The Common Admission Test (CAT) is an all-India test conducted by the Indian Institutes of Management (IIMs) as an entrance exam for the management programmes of its seven business schools. About 300,000 students take CAT every year for about 1500 seats in the IIMs. This is said to make the IIMs more selective than the Ivy League Universities.
The test is multiple-choice based with roughly one-fourth negative-mark penalties for wrong answers, and traditionally comprises three sections that span the domains of arithmetical problem solving, geometry, statistics, data interpretation, logical reasoning, puzzles, and English language skills. It is held in the month November and December each year. The test duration was two hours prior to year 2006, but since 2006, it has been extended to two and a half hours. The total number of questions has varied from 180 (prior to year 2000) to 150 (from 2001 to 2003) and has gradually decreased to 75 (in 2006 and 2007). However, in 2009 the number of questions increased once again and became 90 (40 in Verbal Ability and 25 each in Quantitative Aptitude and Logical Reasoning and Data Interpretation). This trend has seen the CAT evolve from a speed-based test to an exam that evaluates fundamental abilities of candidates in the aforementioned areas.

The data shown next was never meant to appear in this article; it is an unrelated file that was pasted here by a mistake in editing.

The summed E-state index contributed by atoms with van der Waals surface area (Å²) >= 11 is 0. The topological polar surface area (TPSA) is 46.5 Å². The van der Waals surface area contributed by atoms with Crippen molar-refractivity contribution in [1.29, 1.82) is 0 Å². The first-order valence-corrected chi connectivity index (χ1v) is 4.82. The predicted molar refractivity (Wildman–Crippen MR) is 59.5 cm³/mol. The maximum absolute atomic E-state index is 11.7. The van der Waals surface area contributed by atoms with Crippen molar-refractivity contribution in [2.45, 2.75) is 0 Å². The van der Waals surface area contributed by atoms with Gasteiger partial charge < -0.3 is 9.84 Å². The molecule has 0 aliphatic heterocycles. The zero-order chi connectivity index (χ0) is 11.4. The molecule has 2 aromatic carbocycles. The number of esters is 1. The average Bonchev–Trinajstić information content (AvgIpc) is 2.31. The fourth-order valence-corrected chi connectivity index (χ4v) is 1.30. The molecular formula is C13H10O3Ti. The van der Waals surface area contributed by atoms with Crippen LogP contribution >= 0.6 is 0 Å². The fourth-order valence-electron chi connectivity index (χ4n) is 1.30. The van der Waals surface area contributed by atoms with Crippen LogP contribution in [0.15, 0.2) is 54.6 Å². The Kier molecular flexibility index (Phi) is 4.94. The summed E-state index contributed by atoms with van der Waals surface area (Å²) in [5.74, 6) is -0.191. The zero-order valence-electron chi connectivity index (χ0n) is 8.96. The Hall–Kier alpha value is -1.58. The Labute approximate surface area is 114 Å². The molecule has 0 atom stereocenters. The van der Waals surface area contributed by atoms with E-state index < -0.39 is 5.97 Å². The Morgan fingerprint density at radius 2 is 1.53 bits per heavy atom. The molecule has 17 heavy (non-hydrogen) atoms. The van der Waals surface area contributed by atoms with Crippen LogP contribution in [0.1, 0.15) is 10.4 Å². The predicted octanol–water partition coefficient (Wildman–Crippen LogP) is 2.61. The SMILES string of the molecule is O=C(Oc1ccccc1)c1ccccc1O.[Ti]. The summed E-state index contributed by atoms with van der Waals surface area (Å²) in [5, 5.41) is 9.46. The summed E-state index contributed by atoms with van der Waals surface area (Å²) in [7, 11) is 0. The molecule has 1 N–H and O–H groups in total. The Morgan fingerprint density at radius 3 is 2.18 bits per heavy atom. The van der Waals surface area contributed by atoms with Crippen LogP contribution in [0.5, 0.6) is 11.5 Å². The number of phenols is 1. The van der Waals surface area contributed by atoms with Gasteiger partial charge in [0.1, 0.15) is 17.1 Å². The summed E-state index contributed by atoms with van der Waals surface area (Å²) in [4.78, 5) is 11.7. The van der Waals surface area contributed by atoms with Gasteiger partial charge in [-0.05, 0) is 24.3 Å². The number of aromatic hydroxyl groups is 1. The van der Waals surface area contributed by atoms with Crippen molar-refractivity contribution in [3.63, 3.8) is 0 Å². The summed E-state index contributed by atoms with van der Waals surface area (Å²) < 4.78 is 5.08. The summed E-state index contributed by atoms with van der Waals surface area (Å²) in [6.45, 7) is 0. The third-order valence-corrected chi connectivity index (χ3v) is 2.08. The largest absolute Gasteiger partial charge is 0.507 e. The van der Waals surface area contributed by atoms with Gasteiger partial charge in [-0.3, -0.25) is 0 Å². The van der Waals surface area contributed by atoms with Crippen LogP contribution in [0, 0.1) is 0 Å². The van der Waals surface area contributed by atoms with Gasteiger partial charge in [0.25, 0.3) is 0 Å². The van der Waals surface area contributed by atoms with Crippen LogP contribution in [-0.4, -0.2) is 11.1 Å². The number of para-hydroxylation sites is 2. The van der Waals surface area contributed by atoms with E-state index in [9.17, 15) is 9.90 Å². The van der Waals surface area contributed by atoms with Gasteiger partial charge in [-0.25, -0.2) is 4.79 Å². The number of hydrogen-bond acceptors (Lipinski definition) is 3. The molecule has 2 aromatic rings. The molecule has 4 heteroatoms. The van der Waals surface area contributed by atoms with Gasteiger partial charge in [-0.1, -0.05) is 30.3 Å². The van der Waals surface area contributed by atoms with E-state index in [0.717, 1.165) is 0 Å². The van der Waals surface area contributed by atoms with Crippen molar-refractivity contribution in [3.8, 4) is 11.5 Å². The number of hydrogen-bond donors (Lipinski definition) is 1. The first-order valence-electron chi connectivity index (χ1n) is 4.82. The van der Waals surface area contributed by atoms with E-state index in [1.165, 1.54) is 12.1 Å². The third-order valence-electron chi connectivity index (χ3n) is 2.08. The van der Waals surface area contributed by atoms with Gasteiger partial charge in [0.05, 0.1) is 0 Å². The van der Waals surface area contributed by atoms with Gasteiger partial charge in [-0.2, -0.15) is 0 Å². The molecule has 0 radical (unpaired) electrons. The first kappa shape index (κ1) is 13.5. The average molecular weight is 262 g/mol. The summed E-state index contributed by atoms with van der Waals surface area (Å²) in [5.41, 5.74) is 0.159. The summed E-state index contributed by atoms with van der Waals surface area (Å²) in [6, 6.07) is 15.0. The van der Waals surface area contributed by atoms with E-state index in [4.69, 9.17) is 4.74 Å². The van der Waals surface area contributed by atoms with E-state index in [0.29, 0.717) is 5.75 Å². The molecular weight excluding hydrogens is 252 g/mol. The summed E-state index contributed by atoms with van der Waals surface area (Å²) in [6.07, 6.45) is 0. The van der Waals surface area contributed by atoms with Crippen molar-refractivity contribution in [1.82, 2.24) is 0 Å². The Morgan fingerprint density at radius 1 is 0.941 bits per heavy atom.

The CAT is the first step for admission to the IIMs. After the test, by the second week of January next year, the IIMs declare exam scores and put up a list of candidates who are eligible for the next stage of a group discussion and an individual interview. The scores are relative and are calculated on a percentile basis for individual sections as well as for the total. Candidates invited for the next stage usually possess total scores that are in excess of 99 percentile and, more importantly, also possess balanced high scores across all the individual sections.